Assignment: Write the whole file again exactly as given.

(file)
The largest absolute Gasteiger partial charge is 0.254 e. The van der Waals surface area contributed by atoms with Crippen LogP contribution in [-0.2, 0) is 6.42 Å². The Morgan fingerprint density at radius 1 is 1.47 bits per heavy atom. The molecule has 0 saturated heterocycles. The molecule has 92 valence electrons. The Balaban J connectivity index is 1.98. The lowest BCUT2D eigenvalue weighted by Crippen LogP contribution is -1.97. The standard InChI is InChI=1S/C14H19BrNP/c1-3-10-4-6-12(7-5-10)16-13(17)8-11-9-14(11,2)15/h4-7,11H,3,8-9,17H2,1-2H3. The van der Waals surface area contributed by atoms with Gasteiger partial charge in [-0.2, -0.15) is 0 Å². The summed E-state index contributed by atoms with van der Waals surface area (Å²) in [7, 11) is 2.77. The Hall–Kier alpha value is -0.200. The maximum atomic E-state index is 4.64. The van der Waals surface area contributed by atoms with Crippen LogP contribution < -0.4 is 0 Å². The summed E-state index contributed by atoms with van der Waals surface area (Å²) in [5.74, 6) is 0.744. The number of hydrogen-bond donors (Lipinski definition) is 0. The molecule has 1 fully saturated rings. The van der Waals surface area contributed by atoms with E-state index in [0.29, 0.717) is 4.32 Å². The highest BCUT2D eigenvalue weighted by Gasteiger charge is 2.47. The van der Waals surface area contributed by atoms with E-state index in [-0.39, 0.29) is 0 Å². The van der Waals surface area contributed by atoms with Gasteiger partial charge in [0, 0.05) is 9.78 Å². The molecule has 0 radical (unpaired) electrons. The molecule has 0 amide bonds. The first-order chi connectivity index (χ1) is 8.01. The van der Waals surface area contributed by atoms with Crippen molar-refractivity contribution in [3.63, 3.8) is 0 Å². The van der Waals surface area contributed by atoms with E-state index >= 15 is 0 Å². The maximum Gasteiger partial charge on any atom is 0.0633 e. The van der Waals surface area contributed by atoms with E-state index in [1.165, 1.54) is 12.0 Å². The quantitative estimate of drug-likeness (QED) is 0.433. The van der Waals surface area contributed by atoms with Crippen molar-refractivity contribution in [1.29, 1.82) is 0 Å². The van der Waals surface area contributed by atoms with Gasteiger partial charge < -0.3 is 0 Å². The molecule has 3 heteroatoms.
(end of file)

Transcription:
The largest absolute Gasteiger partial charge is 0.254 e. The van der Waals surface area contributed by atoms with Crippen LogP contribution in [-0.2, 0) is 6.42 Å². The Morgan fingerprint density at radius 1 is 1.47 bits per heavy atom. The molecule has 0 saturated heterocycles. The molecule has 92 valence electrons. The Balaban J connectivity index is 1.98. The lowest BCUT2D eigenvalue weighted by Crippen LogP contribution is -1.97. The standard InChI is InChI=1S/C14H19BrNP/c1-3-10-4-6-12(7-5-10)16-13(17)8-11-9-14(11,2)15/h4-7,11H,3,8-9,17H2,1-2H3. The van der Waals surface area contributed by atoms with Gasteiger partial charge in [-0.2, -0.15) is 0 Å². The summed E-state index contributed by atoms with van der Waals surface area (Å²) in [7, 11) is 2.77. The Hall–Kier alpha value is -0.200. The maximum atomic E-state index is 4.64. The van der Waals surface area contributed by atoms with Crippen LogP contribution < -0.4 is 0 Å². The summed E-state index contributed by atoms with van der Waals surface area (Å²) in [5.74, 6) is 0.744. The number of hydrogen-bond donors (Lipinski definition) is 0. The molecule has 1 fully saturated rings. The van der Waals surface area contributed by atoms with E-state index in [0.29, 0.717) is 4.32 Å². The highest BCUT2D eigenvalue weighted by Gasteiger charge is 2.47. The van der Waals surface area contributed by atoms with E-state index in [-0.39, 0.29) is 0 Å². The van der Waals surface area contributed by atoms with Gasteiger partial charge in [0, 0.05) is 9.78 Å². The molecule has 0 radical (unpaired) electrons. The molecule has 0 amide bonds. The first-order chi connectivity index (χ1) is 8.01. The van der Waals surface area contributed by atoms with Crippen molar-refractivity contribution in [3.63, 3.8) is 0 Å². The van der Waals surface area contributed by atoms with E-state index >= 15 is 0 Å². The maximum Gasteiger partial charge on any atom is 0.0633 e. The van der Waals surface area contributed by atoms with E-state index in [1.165, 1.54) is 12.0 Å². The quantitative estimate of drug-likeness (QED) is 0.433. The van der Waals surface area contributed by atoms with Crippen molar-refractivity contribution in [1.29, 1.82) is 0 Å². The van der Waals surface area contributed by atoms with Gasteiger partial charge < -0.3 is 0 Å². The molecule has 3 heteroatoms.